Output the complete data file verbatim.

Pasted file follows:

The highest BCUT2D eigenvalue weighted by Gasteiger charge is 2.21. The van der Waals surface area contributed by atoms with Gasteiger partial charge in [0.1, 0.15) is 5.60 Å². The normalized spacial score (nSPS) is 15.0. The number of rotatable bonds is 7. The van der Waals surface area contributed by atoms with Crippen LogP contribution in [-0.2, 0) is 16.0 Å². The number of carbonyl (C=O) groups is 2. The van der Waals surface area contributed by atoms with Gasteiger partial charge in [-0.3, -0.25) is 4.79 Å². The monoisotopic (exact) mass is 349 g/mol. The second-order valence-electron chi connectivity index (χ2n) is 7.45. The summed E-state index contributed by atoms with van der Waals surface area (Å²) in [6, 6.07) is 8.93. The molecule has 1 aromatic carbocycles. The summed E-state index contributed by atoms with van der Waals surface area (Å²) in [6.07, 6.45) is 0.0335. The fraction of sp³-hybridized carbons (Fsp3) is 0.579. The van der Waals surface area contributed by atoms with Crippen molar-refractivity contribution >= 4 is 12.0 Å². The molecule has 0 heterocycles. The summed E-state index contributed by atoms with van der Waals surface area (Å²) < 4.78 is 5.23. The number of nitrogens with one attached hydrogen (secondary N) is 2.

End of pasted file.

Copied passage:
The highest BCUT2D eigenvalue weighted by Gasteiger charge is 2.21. The van der Waals surface area contributed by atoms with Gasteiger partial charge in [0.1, 0.15) is 5.60 Å². The normalized spacial score (nSPS) is 15.0. The number of rotatable bonds is 7. The van der Waals surface area contributed by atoms with Crippen LogP contribution in [-0.2, 0) is 16.0 Å². The number of carbonyl (C=O) groups is 2. The van der Waals surface area contributed by atoms with Gasteiger partial charge in [-0.3, -0.25) is 4.79 Å². The monoisotopic (exact) mass is 349 g/mol. The second-order valence-electron chi connectivity index (χ2n) is 7.45. The summed E-state index contributed by atoms with van der Waals surface area (Å²) in [6, 6.07) is 8.93. The molecule has 1 aromatic carbocycles. The summed E-state index contributed by atoms with van der Waals surface area (Å²) in [6.07, 6.45) is 0.0335. The fraction of sp³-hybridized carbons (Fsp3) is 0.579. The van der Waals surface area contributed by atoms with Crippen molar-refractivity contribution >= 4 is 12.0 Å². The molecule has 0 heterocycles. The summed E-state index contributed by atoms with van der Waals surface area (Å²) < 4.78 is 5.23. The number of nitrogens with one attached hydrogen (secondary N) is 2.